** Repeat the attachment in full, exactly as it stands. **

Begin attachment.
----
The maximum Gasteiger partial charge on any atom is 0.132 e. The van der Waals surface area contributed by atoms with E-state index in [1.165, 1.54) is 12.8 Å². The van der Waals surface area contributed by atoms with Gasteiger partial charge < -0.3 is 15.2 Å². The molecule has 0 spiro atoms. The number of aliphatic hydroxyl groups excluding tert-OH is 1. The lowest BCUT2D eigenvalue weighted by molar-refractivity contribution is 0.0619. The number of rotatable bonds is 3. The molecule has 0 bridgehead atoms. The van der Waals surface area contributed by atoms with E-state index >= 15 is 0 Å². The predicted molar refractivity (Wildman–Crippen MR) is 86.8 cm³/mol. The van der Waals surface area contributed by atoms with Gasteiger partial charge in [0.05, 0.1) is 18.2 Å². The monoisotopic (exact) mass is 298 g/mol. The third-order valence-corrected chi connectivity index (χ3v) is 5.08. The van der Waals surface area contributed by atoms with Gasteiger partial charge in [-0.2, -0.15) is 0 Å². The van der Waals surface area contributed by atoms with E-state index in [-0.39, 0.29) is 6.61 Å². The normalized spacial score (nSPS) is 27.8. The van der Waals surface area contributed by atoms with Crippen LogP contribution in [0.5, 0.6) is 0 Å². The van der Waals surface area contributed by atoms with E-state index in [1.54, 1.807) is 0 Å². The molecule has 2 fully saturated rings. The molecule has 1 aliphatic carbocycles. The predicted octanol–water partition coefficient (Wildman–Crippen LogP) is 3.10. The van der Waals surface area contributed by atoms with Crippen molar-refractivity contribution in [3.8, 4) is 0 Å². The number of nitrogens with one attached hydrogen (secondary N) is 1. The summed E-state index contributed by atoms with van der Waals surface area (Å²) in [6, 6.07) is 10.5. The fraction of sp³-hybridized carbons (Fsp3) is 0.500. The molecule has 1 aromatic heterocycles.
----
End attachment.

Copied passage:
The maximum Gasteiger partial charge on any atom is 0.132 e. The van der Waals surface area contributed by atoms with E-state index in [1.165, 1.54) is 12.8 Å². The van der Waals surface area contributed by atoms with Gasteiger partial charge < -0.3 is 15.2 Å². The molecule has 0 spiro atoms. The number of aliphatic hydroxyl groups excluding tert-OH is 1. The lowest BCUT2D eigenvalue weighted by molar-refractivity contribution is 0.0619. The number of rotatable bonds is 3. The molecule has 0 bridgehead atoms. The van der Waals surface area contributed by atoms with E-state index >= 15 is 0 Å². The predicted molar refractivity (Wildman–Crippen MR) is 86.8 cm³/mol. The van der Waals surface area contributed by atoms with Gasteiger partial charge in [0.05, 0.1) is 18.2 Å². The monoisotopic (exact) mass is 298 g/mol. The third-order valence-corrected chi connectivity index (χ3v) is 5.08. The van der Waals surface area contributed by atoms with Gasteiger partial charge in [-0.2, -0.15) is 0 Å². The van der Waals surface area contributed by atoms with E-state index in [-0.39, 0.29) is 6.61 Å². The normalized spacial score (nSPS) is 27.8. The van der Waals surface area contributed by atoms with Crippen LogP contribution in [0.5, 0.6) is 0 Å². The van der Waals surface area contributed by atoms with E-state index in [1.54, 1.807) is 0 Å². The molecule has 2 fully saturated rings. The molecule has 1 aliphatic carbocycles. The predicted octanol–water partition coefficient (Wildman–Crippen LogP) is 3.10. The van der Waals surface area contributed by atoms with Crippen molar-refractivity contribution in [3.8, 4) is 0 Å². The number of nitrogens with one attached hydrogen (secondary N) is 1. The summed E-state index contributed by atoms with van der Waals surface area (Å²) in [6, 6.07) is 10.5. The fraction of sp³-hybridized carbons (Fsp3) is 0.500. The molecule has 1 aromatic heterocycles.